Therefore it does not pay for RIM to trade a hardware sale for a software sale; the only net gain for RIM is in getting so many new software sales such as to offset any loss in hardware sales revenue. It is that equation that has to work for it to be beneficial for RIM to allow its vaunted BlackBerry email client onto an iPhone. The question is whether there would be enough iPhone users who otherwise would never own a BlackBerry, but who would value the BlackBerry service on their iPhone. If there would be enough of these consumers then it would be profitable for RIM to offer a BB client for the iPhone.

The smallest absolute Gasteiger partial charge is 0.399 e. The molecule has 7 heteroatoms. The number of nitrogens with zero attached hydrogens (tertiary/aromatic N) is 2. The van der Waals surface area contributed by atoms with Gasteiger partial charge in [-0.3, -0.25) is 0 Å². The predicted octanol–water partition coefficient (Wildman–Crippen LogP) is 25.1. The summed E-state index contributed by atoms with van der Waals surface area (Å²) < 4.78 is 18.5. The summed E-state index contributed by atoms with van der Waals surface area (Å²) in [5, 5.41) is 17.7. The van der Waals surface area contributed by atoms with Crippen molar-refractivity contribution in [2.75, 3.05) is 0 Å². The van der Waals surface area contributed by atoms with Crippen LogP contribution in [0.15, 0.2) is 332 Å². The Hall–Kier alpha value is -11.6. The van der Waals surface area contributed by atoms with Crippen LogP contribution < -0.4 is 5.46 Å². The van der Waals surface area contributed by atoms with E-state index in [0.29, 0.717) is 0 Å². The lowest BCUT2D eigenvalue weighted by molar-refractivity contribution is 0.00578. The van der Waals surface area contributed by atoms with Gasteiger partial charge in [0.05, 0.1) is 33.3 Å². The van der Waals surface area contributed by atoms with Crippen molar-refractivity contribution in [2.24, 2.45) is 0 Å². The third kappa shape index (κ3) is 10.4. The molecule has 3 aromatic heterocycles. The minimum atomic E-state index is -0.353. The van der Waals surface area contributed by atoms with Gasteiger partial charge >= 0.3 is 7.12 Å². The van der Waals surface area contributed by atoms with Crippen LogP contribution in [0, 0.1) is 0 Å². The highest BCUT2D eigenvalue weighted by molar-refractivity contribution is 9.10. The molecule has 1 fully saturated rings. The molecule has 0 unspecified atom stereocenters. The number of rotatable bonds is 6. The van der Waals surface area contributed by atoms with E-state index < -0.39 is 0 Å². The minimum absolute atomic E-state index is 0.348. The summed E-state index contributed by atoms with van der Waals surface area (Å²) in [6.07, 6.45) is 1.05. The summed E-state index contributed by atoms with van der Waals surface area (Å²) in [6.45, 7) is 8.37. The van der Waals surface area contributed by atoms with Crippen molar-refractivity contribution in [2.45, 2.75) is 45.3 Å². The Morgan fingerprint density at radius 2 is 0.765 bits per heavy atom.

My personal feeling is that it would be good for RIM if they could get their BlackBerry application preinstalled on the iPhone. The bread and butter of RIMâ€™s business, the enterprise user, would still stick with the BlackBerry device. However, there are going to be many consumers who purchase the iPhone who would not otherwise purchase any smartphone, let alone a BlackBerry. These consumers will use and discover the joys of the BlackBerry email system if it is available on their iPhone. However, RIM and Apple would have to agree to such an arrangement, and given that both companies like to maintain absolute control over their products, this would probably be a difficult deal to get done.